Lunch will be provided.
Developing countries increasingly have multiple options for strategic partnerships that meet critical needs from trade and infrastructure to public health and digital technology. These countries may find it convenient to partner with powers like China or Russia without considering the long-term implications of such choices.
In a complex and multipolar world, how might the United States and its allies offer a positive agenda that meets the needs and aspirations of partner countries? How might they employ innovative soft-power policies to support broad-based economic growth and good governance, provide specialized help for fragile states, and continue to champion a multilateral international system? How can they engage the private sector, civil society, and voters to help deliver on such an agenda?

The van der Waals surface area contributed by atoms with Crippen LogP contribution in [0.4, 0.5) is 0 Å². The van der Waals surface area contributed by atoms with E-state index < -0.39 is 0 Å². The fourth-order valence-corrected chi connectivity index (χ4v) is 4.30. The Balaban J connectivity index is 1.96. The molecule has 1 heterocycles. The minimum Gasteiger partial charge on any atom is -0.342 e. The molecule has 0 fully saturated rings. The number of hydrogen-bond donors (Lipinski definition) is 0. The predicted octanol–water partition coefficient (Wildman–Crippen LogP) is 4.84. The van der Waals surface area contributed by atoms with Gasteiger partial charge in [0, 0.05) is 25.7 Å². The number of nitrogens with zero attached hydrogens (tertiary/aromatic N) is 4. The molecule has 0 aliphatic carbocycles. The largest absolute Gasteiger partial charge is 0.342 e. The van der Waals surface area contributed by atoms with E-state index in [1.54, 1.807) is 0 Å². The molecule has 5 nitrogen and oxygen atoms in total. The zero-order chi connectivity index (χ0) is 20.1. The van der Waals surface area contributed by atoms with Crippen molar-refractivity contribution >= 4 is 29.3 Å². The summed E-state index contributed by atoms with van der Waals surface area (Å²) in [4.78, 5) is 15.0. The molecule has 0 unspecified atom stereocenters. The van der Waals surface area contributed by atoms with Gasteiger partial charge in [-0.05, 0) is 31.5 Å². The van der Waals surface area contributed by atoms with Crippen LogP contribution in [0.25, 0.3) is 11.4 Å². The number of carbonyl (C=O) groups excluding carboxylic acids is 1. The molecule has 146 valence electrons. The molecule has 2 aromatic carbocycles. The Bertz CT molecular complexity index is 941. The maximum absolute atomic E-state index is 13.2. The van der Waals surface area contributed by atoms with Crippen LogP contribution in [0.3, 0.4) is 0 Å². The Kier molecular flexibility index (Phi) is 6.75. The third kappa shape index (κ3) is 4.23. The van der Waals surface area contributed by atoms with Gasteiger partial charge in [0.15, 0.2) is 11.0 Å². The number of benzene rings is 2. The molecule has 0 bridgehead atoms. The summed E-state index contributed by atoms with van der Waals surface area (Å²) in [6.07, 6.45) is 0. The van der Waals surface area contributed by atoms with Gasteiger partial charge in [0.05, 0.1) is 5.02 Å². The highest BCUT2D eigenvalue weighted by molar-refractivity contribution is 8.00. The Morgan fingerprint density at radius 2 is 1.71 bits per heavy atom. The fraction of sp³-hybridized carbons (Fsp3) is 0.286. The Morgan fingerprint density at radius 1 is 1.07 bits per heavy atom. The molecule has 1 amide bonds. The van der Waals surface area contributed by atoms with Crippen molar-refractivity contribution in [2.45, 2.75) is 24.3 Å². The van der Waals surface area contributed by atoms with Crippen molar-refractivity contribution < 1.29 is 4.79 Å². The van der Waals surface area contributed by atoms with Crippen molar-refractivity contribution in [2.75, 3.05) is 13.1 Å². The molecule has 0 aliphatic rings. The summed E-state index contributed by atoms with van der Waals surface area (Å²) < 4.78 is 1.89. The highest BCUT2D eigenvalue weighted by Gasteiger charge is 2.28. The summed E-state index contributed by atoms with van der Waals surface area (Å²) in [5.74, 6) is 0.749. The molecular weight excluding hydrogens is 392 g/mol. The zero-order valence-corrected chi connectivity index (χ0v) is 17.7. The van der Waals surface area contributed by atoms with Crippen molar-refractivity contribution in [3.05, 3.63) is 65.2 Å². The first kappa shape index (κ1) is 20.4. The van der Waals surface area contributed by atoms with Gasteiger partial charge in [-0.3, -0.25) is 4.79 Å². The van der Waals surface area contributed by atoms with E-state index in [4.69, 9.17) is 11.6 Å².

Join us to hear from Daniel Runde of the Center for Strategic and International Studies, who argues for such an approach in his recent book, The American Imperative: Reclaiming Global Leadership through Soft Power, and from Joshua Eisenman, a Keough School faculty member who studies China’s relations with developing countries. Maura Policelli, executive director of the Keough School’s Washington, DC office, will moderate the discussion.
“Internally Displaced Persons Receive Emergency Food Aid” by United Nations Photo is licensed under CC BY-NC-ND 2.0.